Government gets votes needed to pass Australian funding reforms

Controversial legislation comes under fire for reduced support for students, especially in arts and humanities

十月 6, 2020
Parliament House, Canberra, Australia, government, politics
Source: iStock
Parliament House, Canberra

The Job-Ready Graduates Bill, Australian education minister Dan Tehan’s sweeping university reform plan, has secured the party support it needs to pass the Senate, opening the path for major fee changes in the new academic year, which begins in early 2021.

The bill has been criticised by some academics, opposition lawmakers and unions for favouring industry-friendly fields, and for providing insufficient support for teaching. Its fate in the Senate had hinged on the Centre Alliance, a minor party that only confirmed its support on 6 October.

The milestone was reached as Australia announced an A$74 billion (£41 billion) stimulus plan during the national budget on 6 October. The federal budget contained some sweeteners for the university sector, such as A$1 billion for research, which was welcomed by the Australian Academy of Science. It also included funding to create 50,000 university short courses in areas including agriculture and education.

The Job-Ready Graduates bill will reduce tuition for those enrolled in science, mathematics and teaching courses, while doubling fees for arts, humanities and law, where the cost to students could grow as much as 113 per cent.

It may increase university places overall. However, public investment per student will be cut, resulting in a drop of A$1 billion of support for teaching. 

“The bill will strip A$1 billion of funding from universities, more than double the cost of many courses, in particular arts and humanities, and make it more difficult for many students to go to university,” said Alison Barnes, president of the National Tertiary Education Union (NTEU).

Modelling by the NTEU showed a potential 20,000 job losses in 2020 without government support. Australian universities were hit hard by Covid travel bans, which cut off income from international students.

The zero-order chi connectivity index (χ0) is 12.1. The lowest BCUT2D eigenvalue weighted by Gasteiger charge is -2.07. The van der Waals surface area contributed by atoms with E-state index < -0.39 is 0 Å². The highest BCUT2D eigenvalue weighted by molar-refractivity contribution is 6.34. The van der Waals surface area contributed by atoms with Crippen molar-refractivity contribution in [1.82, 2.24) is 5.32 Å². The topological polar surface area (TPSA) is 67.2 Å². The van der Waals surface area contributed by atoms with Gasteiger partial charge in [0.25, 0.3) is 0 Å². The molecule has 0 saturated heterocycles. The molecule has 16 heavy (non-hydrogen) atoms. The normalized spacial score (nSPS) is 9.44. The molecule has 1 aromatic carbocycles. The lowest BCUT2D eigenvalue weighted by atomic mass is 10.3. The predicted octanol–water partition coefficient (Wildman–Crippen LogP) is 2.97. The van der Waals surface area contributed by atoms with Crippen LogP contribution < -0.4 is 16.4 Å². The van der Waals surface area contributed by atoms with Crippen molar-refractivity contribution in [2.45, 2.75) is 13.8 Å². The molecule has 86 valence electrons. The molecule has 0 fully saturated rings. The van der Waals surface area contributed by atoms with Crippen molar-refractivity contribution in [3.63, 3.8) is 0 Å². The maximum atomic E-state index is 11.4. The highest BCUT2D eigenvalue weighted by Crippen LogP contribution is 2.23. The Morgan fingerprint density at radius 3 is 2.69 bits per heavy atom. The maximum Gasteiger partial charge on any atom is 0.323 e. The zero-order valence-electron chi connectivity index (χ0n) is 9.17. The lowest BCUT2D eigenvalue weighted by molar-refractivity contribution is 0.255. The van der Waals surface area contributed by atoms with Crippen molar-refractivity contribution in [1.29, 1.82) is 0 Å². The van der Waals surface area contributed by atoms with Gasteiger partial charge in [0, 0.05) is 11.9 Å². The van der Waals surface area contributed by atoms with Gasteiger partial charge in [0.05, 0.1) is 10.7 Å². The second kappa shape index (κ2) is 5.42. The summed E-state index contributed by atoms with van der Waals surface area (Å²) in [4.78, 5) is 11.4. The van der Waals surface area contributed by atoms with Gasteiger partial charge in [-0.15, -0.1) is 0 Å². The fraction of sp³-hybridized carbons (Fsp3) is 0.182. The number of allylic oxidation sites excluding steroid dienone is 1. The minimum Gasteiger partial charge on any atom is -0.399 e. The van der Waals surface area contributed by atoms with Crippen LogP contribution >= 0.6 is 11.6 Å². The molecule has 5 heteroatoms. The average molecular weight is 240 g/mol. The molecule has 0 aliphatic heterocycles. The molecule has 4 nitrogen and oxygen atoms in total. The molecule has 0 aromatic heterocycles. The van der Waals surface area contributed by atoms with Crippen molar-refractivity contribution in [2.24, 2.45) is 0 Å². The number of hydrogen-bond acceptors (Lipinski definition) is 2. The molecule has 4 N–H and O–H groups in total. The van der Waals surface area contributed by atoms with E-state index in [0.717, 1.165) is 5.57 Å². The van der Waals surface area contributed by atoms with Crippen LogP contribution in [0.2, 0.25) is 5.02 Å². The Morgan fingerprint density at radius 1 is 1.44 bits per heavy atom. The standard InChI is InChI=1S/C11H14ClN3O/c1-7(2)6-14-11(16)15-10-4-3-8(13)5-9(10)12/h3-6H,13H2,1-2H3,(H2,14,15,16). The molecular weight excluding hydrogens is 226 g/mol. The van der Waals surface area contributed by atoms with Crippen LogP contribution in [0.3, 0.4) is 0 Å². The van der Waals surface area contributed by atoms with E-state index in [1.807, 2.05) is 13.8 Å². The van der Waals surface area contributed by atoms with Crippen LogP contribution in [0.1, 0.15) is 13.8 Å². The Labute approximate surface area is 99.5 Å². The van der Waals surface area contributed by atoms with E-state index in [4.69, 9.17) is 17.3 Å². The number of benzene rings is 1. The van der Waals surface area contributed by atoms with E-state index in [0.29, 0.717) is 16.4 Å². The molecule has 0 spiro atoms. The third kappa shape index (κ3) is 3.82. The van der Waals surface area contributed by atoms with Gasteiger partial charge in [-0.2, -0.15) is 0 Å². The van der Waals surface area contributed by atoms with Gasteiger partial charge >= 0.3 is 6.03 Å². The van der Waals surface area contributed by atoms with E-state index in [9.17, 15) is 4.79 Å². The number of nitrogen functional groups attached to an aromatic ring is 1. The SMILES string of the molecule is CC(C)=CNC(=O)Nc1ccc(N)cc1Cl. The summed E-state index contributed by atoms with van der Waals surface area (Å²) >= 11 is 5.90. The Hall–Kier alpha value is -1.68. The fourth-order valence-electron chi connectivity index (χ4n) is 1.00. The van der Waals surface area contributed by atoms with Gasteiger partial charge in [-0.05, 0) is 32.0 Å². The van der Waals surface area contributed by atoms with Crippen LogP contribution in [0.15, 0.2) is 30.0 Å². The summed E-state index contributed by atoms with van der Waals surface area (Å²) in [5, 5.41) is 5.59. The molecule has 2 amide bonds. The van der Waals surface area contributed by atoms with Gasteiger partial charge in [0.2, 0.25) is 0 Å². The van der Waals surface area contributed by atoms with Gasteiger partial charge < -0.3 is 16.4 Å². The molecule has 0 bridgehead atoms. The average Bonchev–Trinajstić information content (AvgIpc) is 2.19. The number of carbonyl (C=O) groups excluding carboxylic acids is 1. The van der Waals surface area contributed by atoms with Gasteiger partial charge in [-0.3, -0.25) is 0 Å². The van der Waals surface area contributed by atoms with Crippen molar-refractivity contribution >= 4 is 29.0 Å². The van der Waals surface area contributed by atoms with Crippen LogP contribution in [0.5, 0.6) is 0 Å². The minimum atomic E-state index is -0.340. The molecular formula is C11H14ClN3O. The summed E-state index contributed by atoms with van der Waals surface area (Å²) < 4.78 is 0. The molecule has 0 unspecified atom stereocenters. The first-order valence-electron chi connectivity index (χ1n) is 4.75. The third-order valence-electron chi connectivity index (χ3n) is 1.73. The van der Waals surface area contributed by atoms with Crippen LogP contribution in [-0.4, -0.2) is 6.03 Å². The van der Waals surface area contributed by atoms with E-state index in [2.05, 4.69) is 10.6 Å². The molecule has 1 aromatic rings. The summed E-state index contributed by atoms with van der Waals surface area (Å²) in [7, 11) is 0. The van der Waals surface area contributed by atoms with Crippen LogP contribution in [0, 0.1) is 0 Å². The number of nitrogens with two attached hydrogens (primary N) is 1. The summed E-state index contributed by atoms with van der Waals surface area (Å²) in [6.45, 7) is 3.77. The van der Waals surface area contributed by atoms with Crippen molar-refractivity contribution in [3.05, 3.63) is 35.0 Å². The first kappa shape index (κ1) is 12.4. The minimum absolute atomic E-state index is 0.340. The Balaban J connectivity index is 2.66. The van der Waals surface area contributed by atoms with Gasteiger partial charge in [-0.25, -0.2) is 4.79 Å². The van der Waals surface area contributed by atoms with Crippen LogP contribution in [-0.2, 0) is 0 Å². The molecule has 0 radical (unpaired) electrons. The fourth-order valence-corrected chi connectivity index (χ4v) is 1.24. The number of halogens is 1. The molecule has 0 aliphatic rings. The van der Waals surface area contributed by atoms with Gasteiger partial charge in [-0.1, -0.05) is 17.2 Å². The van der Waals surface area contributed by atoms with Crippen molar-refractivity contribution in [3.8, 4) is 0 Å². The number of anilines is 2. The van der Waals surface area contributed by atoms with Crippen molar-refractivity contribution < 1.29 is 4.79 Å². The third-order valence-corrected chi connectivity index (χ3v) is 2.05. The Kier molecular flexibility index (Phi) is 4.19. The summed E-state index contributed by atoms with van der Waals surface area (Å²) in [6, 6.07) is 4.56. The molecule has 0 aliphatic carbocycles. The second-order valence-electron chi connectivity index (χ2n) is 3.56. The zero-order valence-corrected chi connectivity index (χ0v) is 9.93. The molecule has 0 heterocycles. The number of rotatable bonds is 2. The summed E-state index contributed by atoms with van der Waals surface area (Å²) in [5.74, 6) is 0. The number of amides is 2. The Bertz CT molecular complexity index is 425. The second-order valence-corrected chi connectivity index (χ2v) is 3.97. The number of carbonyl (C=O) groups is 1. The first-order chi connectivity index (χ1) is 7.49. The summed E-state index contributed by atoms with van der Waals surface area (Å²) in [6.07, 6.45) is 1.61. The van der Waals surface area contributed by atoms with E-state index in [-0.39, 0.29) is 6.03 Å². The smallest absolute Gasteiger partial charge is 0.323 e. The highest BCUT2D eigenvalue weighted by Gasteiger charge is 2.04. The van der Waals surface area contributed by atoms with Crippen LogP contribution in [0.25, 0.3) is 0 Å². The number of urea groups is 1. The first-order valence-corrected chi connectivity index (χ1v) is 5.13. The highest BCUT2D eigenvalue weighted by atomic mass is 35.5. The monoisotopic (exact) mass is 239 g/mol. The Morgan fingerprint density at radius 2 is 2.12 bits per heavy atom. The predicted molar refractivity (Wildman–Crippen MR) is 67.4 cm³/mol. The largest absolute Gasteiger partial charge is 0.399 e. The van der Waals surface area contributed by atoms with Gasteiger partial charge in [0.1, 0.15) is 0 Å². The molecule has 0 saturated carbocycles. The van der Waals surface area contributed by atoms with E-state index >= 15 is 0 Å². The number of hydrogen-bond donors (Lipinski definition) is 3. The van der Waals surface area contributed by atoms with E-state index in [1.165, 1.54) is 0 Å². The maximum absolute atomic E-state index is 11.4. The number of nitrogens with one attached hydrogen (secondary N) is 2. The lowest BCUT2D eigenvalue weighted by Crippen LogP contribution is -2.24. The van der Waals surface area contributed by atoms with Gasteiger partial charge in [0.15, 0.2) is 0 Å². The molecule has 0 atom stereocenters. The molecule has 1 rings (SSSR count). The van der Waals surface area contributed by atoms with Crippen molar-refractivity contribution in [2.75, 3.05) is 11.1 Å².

The NTEU had previously criticised the bill for “its idiosyncratic fee increases, cuts to funding per place, and complete unwillingness to acknowledge the teaching-research nexus, or indeed even the concept of teaching quality (over quantity)”.

Tanya Plibersek, the shadow education minister, called the move to approve the bill “cruel and inexplicable”. She added that a four-year degree would now cost about A$58,000 for some disciplines. This was at a time that high school seniors were facing “the year from hell” because of Covid, she said to Sky News.

Mehreen Faruqi, a senator and education spokesperson of the Australian Greens party, called the bill an “unfixable mess”.

“It condemns students to decades of debt, universities to even less funding, and the country to a bleak, anti-intellectual future,” she said.

Dr Faruqi, formerly an environmental engineer, said that first-in-the-family, First Nations and other disadvantaged students would be “particularly hard hit”.

Rebekha Sharkie, Centre Alliance’s education spokesperson, defended the decision to support the legislation by saying a rebalancing towards filling skill shortages was needed.

She told Sky News that Australia had a “glut of law students leaving university” while the country was “importing engineering graduates”. 

“These legislative reforms are by no means perfect, but overall Centre Alliance recognises what the government is trying to achieve and what the university sector is calling for, which is funding certainty following the 2017 indexation cuts,” Ms Sharkie said. “Without change, many universities were at risk of significant job losses and campus closures going into next year.”

In negotiations with the government, Ms Sharkie had secured more funding and student places for South Australia, where her constituency is based.

In late September, Mr Tehan pledged A$326 million for creating 12,000 university spaces for Australians. 



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